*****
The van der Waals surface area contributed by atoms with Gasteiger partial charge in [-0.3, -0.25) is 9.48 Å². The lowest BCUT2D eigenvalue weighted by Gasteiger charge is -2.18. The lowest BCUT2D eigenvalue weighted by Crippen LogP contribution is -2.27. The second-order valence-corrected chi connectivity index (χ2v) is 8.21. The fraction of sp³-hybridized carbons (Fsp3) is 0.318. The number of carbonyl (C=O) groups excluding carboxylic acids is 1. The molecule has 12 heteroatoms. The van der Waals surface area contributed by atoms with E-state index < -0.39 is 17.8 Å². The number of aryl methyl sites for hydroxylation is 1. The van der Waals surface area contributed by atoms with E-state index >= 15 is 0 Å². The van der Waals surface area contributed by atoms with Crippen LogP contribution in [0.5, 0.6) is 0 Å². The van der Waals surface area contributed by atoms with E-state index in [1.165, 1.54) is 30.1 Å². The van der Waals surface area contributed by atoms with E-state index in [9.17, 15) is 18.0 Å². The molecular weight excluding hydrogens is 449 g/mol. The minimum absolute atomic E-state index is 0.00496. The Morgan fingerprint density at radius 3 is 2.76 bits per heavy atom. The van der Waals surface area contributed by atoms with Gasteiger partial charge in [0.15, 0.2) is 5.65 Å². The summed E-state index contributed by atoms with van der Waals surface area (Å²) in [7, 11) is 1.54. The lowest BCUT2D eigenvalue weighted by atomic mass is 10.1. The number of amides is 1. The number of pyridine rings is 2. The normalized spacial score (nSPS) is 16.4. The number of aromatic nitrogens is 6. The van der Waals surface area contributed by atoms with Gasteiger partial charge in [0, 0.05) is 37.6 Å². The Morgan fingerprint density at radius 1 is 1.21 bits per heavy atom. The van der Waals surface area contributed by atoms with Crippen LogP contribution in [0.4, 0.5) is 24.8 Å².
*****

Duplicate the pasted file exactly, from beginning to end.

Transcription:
The van der Waals surface area contributed by atoms with Gasteiger partial charge in [-0.3, -0.25) is 9.48 Å². The lowest BCUT2D eigenvalue weighted by Gasteiger charge is -2.18. The lowest BCUT2D eigenvalue weighted by Crippen LogP contribution is -2.27. The second-order valence-corrected chi connectivity index (χ2v) is 8.21. The fraction of sp³-hybridized carbons (Fsp3) is 0.318. The number of carbonyl (C=O) groups excluding carboxylic acids is 1. The molecule has 12 heteroatoms. The van der Waals surface area contributed by atoms with E-state index < -0.39 is 17.8 Å². The number of aryl methyl sites for hydroxylation is 1. The van der Waals surface area contributed by atoms with E-state index >= 15 is 0 Å². The van der Waals surface area contributed by atoms with Crippen LogP contribution in [0.5, 0.6) is 0 Å². The van der Waals surface area contributed by atoms with E-state index in [1.165, 1.54) is 30.1 Å². The van der Waals surface area contributed by atoms with E-state index in [9.17, 15) is 18.0 Å². The molecular weight excluding hydrogens is 449 g/mol. The minimum absolute atomic E-state index is 0.00496. The Morgan fingerprint density at radius 3 is 2.76 bits per heavy atom. The van der Waals surface area contributed by atoms with Gasteiger partial charge in [0.15, 0.2) is 5.65 Å². The summed E-state index contributed by atoms with van der Waals surface area (Å²) in [7, 11) is 1.54. The lowest BCUT2D eigenvalue weighted by atomic mass is 10.1. The number of amides is 1. The number of pyridine rings is 2. The normalized spacial score (nSPS) is 16.4. The number of aromatic nitrogens is 6. The van der Waals surface area contributed by atoms with Gasteiger partial charge in [0, 0.05) is 37.6 Å². The Morgan fingerprint density at radius 1 is 1.21 bits per heavy atom. The van der Waals surface area contributed by atoms with Crippen LogP contribution in [0.4, 0.5) is 24.8 Å².